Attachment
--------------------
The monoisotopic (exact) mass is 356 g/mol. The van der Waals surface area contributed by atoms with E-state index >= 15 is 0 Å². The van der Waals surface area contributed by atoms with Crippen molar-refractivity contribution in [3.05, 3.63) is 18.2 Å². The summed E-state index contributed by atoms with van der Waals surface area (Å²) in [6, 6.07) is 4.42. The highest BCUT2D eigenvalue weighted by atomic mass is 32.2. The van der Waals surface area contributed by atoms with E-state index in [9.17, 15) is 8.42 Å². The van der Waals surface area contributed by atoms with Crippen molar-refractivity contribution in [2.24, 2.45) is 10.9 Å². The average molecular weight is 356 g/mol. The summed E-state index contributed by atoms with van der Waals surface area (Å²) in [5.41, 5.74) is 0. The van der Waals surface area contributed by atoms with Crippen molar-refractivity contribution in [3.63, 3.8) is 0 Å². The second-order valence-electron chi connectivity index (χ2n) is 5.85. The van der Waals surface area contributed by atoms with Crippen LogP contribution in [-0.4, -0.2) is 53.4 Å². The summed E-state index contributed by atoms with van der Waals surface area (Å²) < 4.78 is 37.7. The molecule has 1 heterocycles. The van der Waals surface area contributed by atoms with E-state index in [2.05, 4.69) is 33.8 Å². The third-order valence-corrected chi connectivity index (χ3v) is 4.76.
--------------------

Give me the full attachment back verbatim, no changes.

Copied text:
The monoisotopic (exact) mass is 356 g/mol. The van der Waals surface area contributed by atoms with E-state index >= 15 is 0 Å². The van der Waals surface area contributed by atoms with Crippen molar-refractivity contribution in [3.05, 3.63) is 18.2 Å². The summed E-state index contributed by atoms with van der Waals surface area (Å²) in [6, 6.07) is 4.42. The highest BCUT2D eigenvalue weighted by atomic mass is 32.2. The van der Waals surface area contributed by atoms with E-state index in [9.17, 15) is 8.42 Å². The van der Waals surface area contributed by atoms with Crippen molar-refractivity contribution in [2.24, 2.45) is 10.9 Å². The average molecular weight is 356 g/mol. The summed E-state index contributed by atoms with van der Waals surface area (Å²) in [5.41, 5.74) is 0. The van der Waals surface area contributed by atoms with Crippen molar-refractivity contribution in [3.63, 3.8) is 0 Å². The second-order valence-electron chi connectivity index (χ2n) is 5.85. The van der Waals surface area contributed by atoms with Crippen LogP contribution in [-0.4, -0.2) is 53.4 Å². The summed E-state index contributed by atoms with van der Waals surface area (Å²) < 4.78 is 37.7. The molecule has 1 heterocycles. The van der Waals surface area contributed by atoms with E-state index in [2.05, 4.69) is 33.8 Å². The third-order valence-corrected chi connectivity index (χ3v) is 4.76.